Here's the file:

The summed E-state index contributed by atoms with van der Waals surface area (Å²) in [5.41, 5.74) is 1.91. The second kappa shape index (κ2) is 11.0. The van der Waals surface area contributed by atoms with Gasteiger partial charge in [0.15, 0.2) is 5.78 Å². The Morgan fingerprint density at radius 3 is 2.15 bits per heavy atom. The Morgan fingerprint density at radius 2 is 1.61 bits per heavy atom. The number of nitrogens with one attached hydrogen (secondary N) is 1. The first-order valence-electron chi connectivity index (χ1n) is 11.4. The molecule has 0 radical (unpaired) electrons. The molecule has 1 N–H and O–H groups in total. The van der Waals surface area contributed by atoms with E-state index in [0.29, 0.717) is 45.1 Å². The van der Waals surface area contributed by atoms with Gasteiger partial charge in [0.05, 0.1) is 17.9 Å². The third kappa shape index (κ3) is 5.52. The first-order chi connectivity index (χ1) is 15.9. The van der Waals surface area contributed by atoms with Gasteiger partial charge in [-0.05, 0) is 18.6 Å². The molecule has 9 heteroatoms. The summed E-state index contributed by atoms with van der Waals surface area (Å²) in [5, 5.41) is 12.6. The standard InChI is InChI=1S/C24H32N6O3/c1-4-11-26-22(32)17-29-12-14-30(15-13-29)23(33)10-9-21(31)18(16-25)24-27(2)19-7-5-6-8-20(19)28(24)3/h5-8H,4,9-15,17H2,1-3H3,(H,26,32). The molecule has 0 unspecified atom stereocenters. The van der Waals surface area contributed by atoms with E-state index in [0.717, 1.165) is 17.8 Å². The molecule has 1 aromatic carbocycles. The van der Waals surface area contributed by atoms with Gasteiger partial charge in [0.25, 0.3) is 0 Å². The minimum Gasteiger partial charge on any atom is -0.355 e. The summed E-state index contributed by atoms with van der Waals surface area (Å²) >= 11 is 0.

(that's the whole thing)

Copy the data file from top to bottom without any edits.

The summed E-state index contributed by atoms with van der Waals surface area (Å²) in [5.41, 5.74) is 1.91. The second kappa shape index (κ2) is 11.0. The van der Waals surface area contributed by atoms with Gasteiger partial charge in [0.15, 0.2) is 5.78 Å². The Morgan fingerprint density at radius 3 is 2.15 bits per heavy atom. The Morgan fingerprint density at radius 2 is 1.61 bits per heavy atom. The number of nitrogens with one attached hydrogen (secondary N) is 1. The first-order valence-electron chi connectivity index (χ1n) is 11.4. The molecule has 0 radical (unpaired) electrons. The molecule has 1 N–H and O–H groups in total. The van der Waals surface area contributed by atoms with E-state index in [0.29, 0.717) is 45.1 Å². The van der Waals surface area contributed by atoms with Gasteiger partial charge in [0.05, 0.1) is 17.9 Å². The third kappa shape index (κ3) is 5.52. The first-order chi connectivity index (χ1) is 15.9. The van der Waals surface area contributed by atoms with Gasteiger partial charge in [-0.05, 0) is 18.6 Å². The molecule has 9 heteroatoms. The summed E-state index contributed by atoms with van der Waals surface area (Å²) in [5, 5.41) is 12.6. The standard InChI is InChI=1S/C24H32N6O3/c1-4-11-26-22(32)17-29-12-14-30(15-13-29)23(33)10-9-21(31)18(16-25)24-27(2)19-7-5-6-8-20(19)28(24)3/h5-8H,4,9-15,17H2,1-3H3,(H,26,32). The molecule has 0 unspecified atom stereocenters. The van der Waals surface area contributed by atoms with E-state index in [0.717, 1.165) is 17.8 Å². The molecule has 1 aromatic carbocycles. The van der Waals surface area contributed by atoms with Gasteiger partial charge in [0.25, 0.3) is 0 Å². The minimum Gasteiger partial charge on any atom is -0.355 e. The summed E-state index contributed by atoms with van der Waals surface area (Å²) >= 11 is 0.